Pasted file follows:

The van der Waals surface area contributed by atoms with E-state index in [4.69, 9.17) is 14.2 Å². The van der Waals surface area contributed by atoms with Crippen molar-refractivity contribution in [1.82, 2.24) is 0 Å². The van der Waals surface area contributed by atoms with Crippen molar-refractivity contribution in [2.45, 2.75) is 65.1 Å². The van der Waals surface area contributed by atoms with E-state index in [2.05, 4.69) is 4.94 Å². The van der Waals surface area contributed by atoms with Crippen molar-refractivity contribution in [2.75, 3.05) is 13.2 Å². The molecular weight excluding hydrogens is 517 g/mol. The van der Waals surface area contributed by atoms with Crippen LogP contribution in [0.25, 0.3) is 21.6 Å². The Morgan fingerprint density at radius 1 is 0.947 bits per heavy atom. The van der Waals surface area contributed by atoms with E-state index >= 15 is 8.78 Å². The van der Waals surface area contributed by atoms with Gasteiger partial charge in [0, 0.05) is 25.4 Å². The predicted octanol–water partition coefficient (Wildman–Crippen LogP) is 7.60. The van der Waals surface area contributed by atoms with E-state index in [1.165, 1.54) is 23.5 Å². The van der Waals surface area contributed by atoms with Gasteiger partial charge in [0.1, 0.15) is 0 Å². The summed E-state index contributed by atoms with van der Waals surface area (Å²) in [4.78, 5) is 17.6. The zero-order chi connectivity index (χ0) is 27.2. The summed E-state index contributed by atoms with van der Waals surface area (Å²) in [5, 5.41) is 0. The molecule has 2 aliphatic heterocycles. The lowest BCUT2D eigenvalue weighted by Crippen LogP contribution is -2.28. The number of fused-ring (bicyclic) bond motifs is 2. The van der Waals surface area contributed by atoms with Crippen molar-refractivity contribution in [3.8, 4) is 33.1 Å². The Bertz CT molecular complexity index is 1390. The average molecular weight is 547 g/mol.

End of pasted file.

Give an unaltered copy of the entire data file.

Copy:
The van der Waals surface area contributed by atoms with E-state index in [4.69, 9.17) is 14.2 Å². The van der Waals surface area contributed by atoms with Crippen molar-refractivity contribution in [1.82, 2.24) is 0 Å². The van der Waals surface area contributed by atoms with Crippen molar-refractivity contribution in [2.45, 2.75) is 65.1 Å². The van der Waals surface area contributed by atoms with E-state index in [2.05, 4.69) is 4.94 Å². The van der Waals surface area contributed by atoms with Crippen molar-refractivity contribution in [2.75, 3.05) is 13.2 Å². The molecular weight excluding hydrogens is 517 g/mol. The van der Waals surface area contributed by atoms with Crippen LogP contribution in [0.25, 0.3) is 21.6 Å². The Morgan fingerprint density at radius 1 is 0.947 bits per heavy atom. The van der Waals surface area contributed by atoms with E-state index >= 15 is 8.78 Å². The van der Waals surface area contributed by atoms with Gasteiger partial charge in [0, 0.05) is 25.4 Å². The predicted octanol–water partition coefficient (Wildman–Crippen LogP) is 7.60. The van der Waals surface area contributed by atoms with E-state index in [1.165, 1.54) is 23.5 Å². The van der Waals surface area contributed by atoms with Gasteiger partial charge in [0.1, 0.15) is 0 Å². The summed E-state index contributed by atoms with van der Waals surface area (Å²) in [4.78, 5) is 17.6. The zero-order chi connectivity index (χ0) is 27.2. The summed E-state index contributed by atoms with van der Waals surface area (Å²) in [5, 5.41) is 0. The molecule has 2 aliphatic heterocycles. The lowest BCUT2D eigenvalue weighted by Crippen LogP contribution is -2.28. The number of fused-ring (bicyclic) bond motifs is 2. The van der Waals surface area contributed by atoms with Crippen molar-refractivity contribution in [3.8, 4) is 33.1 Å². The Bertz CT molecular complexity index is 1390. The average molecular weight is 547 g/mol.